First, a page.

A recent survey found that more than three quarters of American consumers are concerned about inflation. The phenomenon is not surprising to market analysts, since the country's central bank acted emphatically, injecting money due to the pandemic.

In the survey, 42% of respondents said they were "very concerned", which was more than double the proportion (17%) of those who said they were "not at all" concerned.

In addition to practical effects such as an exacerbated monetary injection, inflation is also strongly impacted by market psychology, and therefore ends up being driven largely by expectations.

When people expect costs to rise, they behave accordingly - they demand higher wages, increase rents and increase the cost of goods and services. This results in a feedback cycle that extends indefinitely.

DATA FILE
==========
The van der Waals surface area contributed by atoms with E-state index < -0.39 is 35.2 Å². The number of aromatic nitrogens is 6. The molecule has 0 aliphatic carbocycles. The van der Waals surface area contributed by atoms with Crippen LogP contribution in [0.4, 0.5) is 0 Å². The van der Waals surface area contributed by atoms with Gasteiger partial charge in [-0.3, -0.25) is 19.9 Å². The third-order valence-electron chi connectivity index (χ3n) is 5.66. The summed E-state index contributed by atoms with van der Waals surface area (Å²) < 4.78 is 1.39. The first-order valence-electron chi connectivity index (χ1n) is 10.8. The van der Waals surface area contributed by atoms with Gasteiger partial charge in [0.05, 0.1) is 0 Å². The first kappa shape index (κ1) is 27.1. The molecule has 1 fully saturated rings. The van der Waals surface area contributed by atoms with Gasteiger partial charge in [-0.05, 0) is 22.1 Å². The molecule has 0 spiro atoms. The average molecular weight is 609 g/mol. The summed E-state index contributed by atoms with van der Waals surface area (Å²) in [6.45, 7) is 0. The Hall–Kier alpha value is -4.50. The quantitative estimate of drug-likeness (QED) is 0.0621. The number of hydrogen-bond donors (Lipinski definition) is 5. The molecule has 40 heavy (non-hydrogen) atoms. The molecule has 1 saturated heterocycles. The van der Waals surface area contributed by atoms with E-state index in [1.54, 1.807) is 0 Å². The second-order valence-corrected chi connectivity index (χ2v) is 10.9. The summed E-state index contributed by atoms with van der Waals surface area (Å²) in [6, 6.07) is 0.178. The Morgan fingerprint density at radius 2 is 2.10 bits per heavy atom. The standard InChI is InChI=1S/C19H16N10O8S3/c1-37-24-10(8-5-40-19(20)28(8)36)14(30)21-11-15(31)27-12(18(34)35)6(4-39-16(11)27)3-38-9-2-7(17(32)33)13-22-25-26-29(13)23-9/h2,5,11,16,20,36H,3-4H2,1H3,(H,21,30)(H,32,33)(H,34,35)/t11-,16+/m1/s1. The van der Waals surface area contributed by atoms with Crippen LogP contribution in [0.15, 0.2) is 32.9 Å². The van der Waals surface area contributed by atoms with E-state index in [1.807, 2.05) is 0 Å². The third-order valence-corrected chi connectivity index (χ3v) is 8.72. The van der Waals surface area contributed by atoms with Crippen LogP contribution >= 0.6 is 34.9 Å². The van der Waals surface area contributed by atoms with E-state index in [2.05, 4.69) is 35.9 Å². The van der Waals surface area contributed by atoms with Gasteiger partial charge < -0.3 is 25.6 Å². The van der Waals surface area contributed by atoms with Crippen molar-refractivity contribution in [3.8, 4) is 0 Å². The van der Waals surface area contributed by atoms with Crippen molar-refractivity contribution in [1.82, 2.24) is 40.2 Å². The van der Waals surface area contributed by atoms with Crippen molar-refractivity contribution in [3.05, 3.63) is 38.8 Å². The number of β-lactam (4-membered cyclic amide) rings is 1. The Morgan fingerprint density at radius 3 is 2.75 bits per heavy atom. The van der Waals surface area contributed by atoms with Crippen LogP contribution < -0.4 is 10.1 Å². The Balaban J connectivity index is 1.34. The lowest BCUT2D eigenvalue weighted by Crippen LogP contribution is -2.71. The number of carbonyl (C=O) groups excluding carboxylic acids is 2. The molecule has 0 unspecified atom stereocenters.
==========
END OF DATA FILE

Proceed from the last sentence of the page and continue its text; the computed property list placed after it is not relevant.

Interestingly, the most intriguing data from the survey is that young people, who have never experienced rampant inflation, are the most concerned. Could they be being influenced by social media?

Regardless of how this inflation will come, whether through commodities or assets, analysts from the most diverse banks are agreeing that cryptocurrencies are a great option to protect themselves from it and keep the value of their savings intact or growing over time-space.